Paris Fashion Week reminds us, season after season, that we’re never quite finished with history. This time around, it was Saint Laurent’s old-school salon-style staging and Demna Gvasalia reupholstering signature silhouettes from the Balenciaga archives. As such, it’s intriguing to dip into the world of turn-of-the-century fashion highlighted by François Kollar, a Hungarian-born photographer who reinvented himself in France as a documentarian of professional life in the first half of the 20th century.
A larger retrospective of his oeuvre, titled “A Working Eye,” is currently on view at the Jeu de Paume in Paris. Kollar examined the chain of production in both industrial and artisanal milieus, before mechanization replaced a human-powered workforce. He captured various spheres: automobile and aviation workers, lumberjacks and forest rangers, ceramicists and glassblowers — and also, the world of la mode.
His images showcase three aspects of fashion. In keeping with the workforce theme of his other professional surveys, he photographs those who make garments and accessories with their specialized skill sets. At the label Le Monnier, he snapped communal tables strewn with scissors and hatboxes, with women in crisp white lab coats hunched over the painstaking production of chapeaux. In another image, from 1932, he superimposed two hands treating suiting, the needles sharply jutting out, in an unspecified workshop.
But Kollar also shows the flip side of production work: the decadent women who wear the luxurious output. At the French furrier Maison Revillon Frères, a woman tries on a deluxe coat in front of a three-way mirror, dated 1931. He photographed images for Le Figaro Illustré, notably a spread in June 1935 featuring four women lingering alfresco on a patio — sporting silhouettes by Molyneux and Marcel Rochas as the Eiffel Tower loomed grandly in the background.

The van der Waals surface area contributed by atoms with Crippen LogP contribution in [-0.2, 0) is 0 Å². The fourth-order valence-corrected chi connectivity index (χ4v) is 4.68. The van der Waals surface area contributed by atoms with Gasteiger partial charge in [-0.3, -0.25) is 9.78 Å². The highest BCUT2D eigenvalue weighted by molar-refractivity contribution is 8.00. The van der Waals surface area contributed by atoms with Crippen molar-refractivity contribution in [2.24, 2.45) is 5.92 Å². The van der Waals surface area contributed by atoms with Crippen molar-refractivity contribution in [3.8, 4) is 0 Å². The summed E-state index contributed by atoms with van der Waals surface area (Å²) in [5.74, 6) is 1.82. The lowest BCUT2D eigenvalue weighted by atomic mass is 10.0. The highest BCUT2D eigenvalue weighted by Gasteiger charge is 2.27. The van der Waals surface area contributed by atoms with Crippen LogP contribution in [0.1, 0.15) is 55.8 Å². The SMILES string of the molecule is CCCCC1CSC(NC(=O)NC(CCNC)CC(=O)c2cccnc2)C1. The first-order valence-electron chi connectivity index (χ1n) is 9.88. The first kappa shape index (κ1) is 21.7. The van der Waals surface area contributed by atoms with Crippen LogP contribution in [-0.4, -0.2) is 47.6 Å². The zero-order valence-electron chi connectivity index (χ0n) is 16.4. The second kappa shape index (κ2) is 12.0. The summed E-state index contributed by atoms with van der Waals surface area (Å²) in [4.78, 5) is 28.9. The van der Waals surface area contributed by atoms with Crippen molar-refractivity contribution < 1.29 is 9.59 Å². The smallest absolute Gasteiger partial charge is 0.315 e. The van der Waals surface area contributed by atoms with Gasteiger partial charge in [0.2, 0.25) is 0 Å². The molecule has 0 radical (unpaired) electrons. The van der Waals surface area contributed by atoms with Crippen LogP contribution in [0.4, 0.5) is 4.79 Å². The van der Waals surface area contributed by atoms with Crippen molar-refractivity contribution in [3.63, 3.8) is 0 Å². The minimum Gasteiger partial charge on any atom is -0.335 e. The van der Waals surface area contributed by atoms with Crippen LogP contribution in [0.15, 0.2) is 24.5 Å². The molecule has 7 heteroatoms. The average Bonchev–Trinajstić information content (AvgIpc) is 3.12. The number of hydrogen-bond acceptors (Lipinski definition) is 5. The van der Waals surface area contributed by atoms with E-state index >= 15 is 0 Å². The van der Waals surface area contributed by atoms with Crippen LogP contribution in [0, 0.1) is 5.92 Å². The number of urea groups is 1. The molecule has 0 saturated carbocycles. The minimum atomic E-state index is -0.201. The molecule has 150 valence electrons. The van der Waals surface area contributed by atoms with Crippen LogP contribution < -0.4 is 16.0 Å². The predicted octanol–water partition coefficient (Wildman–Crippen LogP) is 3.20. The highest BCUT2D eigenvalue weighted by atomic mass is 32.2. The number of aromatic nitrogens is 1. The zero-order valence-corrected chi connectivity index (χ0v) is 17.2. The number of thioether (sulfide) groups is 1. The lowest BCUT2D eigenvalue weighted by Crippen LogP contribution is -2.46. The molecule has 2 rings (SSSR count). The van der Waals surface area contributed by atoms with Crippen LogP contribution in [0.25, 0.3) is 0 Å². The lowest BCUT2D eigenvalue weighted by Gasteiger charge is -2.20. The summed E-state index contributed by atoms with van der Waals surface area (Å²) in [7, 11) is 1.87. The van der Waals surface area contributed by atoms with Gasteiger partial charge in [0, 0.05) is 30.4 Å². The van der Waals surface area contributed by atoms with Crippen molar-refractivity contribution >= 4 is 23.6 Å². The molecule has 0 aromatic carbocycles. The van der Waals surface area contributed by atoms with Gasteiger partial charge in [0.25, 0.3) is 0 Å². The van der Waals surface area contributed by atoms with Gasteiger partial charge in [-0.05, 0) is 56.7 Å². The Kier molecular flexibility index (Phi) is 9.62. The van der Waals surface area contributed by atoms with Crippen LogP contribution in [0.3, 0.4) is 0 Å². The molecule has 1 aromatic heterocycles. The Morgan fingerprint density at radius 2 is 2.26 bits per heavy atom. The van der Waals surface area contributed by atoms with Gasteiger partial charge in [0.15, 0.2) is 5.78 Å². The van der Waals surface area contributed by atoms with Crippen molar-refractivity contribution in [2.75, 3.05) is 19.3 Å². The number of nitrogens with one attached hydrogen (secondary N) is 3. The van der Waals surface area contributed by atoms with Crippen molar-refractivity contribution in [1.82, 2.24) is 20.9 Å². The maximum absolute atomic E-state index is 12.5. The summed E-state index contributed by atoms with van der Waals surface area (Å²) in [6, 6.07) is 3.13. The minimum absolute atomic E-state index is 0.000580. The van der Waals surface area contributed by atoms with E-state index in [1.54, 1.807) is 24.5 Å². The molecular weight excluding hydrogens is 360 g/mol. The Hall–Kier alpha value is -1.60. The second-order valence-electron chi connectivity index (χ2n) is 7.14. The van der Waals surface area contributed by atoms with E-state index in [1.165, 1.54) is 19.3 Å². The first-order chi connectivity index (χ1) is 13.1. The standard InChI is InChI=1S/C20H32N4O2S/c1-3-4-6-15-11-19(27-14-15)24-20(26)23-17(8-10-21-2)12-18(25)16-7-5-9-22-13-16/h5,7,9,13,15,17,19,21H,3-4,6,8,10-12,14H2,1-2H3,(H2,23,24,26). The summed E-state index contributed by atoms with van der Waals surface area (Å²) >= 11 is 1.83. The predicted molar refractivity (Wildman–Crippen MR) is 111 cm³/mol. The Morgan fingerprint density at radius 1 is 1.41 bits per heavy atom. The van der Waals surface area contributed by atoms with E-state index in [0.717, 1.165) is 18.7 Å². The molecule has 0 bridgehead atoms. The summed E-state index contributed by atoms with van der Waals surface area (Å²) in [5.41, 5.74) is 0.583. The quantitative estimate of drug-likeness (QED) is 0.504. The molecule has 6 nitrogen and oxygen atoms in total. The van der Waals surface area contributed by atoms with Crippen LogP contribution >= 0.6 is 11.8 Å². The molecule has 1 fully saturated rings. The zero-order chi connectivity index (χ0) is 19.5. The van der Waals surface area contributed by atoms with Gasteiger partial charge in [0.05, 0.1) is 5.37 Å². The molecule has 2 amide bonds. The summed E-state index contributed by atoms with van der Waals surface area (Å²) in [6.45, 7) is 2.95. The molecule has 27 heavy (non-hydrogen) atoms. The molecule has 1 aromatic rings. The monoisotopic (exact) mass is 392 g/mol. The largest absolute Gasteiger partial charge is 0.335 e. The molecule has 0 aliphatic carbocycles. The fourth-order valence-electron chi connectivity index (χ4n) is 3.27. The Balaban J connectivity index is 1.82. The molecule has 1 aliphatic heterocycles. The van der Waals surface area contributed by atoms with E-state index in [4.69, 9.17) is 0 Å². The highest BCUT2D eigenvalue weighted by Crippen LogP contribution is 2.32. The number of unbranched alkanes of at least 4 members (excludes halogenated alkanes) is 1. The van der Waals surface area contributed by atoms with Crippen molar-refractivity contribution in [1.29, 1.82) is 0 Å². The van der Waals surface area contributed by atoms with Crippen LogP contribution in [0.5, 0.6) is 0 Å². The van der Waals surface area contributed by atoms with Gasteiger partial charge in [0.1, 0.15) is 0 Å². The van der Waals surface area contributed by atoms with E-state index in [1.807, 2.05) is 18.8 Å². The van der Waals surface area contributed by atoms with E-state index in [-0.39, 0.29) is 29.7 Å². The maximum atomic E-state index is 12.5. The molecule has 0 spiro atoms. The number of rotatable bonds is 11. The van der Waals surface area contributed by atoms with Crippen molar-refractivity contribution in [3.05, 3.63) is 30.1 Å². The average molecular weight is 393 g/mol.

Kollar also captured some more startling ensembles — two notably billed as “outfits for air raid shelters” in 1940: one by Lanvin (hooded jacket, canteen, gloves, sturdy shoulder bag) and Schiaparelli (belted pantsuit with flashlight at the waist, four pockets, foulard, and cylindrical bag). Before the advent of such wartime attire, he photographed women in leisurewear: smart skiing costumes in tweed and wool by Lanvin (1936), and solemn hunting outfits by Hermès and Creed, sporting guns paired with mid-calf skirts (1935).
And, of course, there are those who arbitrate the decisions as celebrated designers and fashion icons. Kollar photographed tony subjects like Balmain and the Duchess of Windsor, as well as grandes dames of fashion. Madame Schiaparelli, with a silver cuff and chic foulard tied just so, glances languorously away from a white-curtained window overlooking Place Vendôme, her back to the Napoleon-topped famous column. Another image, from 1937, features just her hands limply gathering newspaper, as though the thick bracelet and ring adorning her were too cumbersome for agile movement.
And then there’s Coco Chanel, photographed several times over the course of 1937. Perhaps the most expected shot is amongst the sumptuous mirrors and marbled furniture at the Ritz. The designer, leaning on the arm of a couch, is dressed in puff-sleeved tiered lace dress and a white-bow headband, a bangle on each wrist and cigarette in one hand. In an adjacent photo, Chanel’s head is cut off at eye-level, her neck and wrists glistening with overlaid bijoux, while she balances an accordion (!) in her right hand and a telephone receiver in the other. In a vintage issue of Harper’s Bazaar, dating from September 15, 1937, Kollar poked around Coco Chanel’s home, revealing she was reading Moll Flanders, owned spectacles, and had casually pinned a Cocteau drawing to the wall.